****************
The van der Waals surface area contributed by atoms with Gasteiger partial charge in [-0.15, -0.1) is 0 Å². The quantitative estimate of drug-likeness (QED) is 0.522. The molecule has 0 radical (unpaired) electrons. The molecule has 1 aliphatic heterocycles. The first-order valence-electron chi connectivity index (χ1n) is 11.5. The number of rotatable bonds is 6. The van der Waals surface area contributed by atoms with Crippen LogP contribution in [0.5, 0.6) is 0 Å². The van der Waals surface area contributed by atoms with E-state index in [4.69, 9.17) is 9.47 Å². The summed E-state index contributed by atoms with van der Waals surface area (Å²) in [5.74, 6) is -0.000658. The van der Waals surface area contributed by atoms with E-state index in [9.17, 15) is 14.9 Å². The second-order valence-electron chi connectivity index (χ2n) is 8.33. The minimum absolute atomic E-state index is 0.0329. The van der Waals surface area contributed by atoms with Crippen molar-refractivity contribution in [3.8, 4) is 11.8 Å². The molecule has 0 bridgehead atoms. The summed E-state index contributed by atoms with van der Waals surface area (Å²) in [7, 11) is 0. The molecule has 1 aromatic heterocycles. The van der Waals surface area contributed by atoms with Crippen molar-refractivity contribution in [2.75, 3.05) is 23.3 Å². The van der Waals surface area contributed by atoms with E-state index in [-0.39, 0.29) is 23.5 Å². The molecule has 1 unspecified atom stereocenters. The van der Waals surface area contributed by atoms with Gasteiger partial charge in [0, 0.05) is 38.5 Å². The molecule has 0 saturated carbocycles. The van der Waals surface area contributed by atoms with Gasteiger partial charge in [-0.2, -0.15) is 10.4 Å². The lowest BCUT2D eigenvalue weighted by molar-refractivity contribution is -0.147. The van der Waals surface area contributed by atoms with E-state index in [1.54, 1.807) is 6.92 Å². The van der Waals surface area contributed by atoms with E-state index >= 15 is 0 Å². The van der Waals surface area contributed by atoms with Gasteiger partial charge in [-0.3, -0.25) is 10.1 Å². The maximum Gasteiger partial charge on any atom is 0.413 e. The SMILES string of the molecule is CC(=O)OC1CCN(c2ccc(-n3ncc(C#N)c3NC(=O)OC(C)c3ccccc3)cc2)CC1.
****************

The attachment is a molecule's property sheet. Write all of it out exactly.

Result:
The van der Waals surface area contributed by atoms with Gasteiger partial charge in [-0.15, -0.1) is 0 Å². The quantitative estimate of drug-likeness (QED) is 0.522. The molecule has 0 radical (unpaired) electrons. The molecule has 1 aliphatic heterocycles. The first-order valence-electron chi connectivity index (χ1n) is 11.5. The number of rotatable bonds is 6. The van der Waals surface area contributed by atoms with Crippen LogP contribution in [0.5, 0.6) is 0 Å². The van der Waals surface area contributed by atoms with E-state index in [4.69, 9.17) is 9.47 Å². The summed E-state index contributed by atoms with van der Waals surface area (Å²) in [5.74, 6) is -0.000658. The van der Waals surface area contributed by atoms with E-state index in [9.17, 15) is 14.9 Å². The second-order valence-electron chi connectivity index (χ2n) is 8.33. The minimum absolute atomic E-state index is 0.0329. The van der Waals surface area contributed by atoms with Crippen molar-refractivity contribution in [3.8, 4) is 11.8 Å². The molecule has 0 bridgehead atoms. The summed E-state index contributed by atoms with van der Waals surface area (Å²) in [7, 11) is 0. The molecule has 1 aromatic heterocycles. The van der Waals surface area contributed by atoms with Crippen molar-refractivity contribution in [2.75, 3.05) is 23.3 Å². The van der Waals surface area contributed by atoms with E-state index in [-0.39, 0.29) is 23.5 Å². The molecule has 1 unspecified atom stereocenters. The van der Waals surface area contributed by atoms with Gasteiger partial charge in [0, 0.05) is 38.5 Å². The molecule has 0 saturated carbocycles. The van der Waals surface area contributed by atoms with Gasteiger partial charge in [-0.2, -0.15) is 10.4 Å². The lowest BCUT2D eigenvalue weighted by molar-refractivity contribution is -0.147. The van der Waals surface area contributed by atoms with E-state index in [1.54, 1.807) is 6.92 Å². The van der Waals surface area contributed by atoms with E-state index >= 15 is 0 Å². The van der Waals surface area contributed by atoms with Gasteiger partial charge in [-0.3, -0.25) is 10.1 Å². The maximum Gasteiger partial charge on any atom is 0.413 e. The SMILES string of the molecule is CC(=O)OC1CCN(c2ccc(-n3ncc(C#N)c3NC(=O)OC(C)c3ccccc3)cc2)CC1.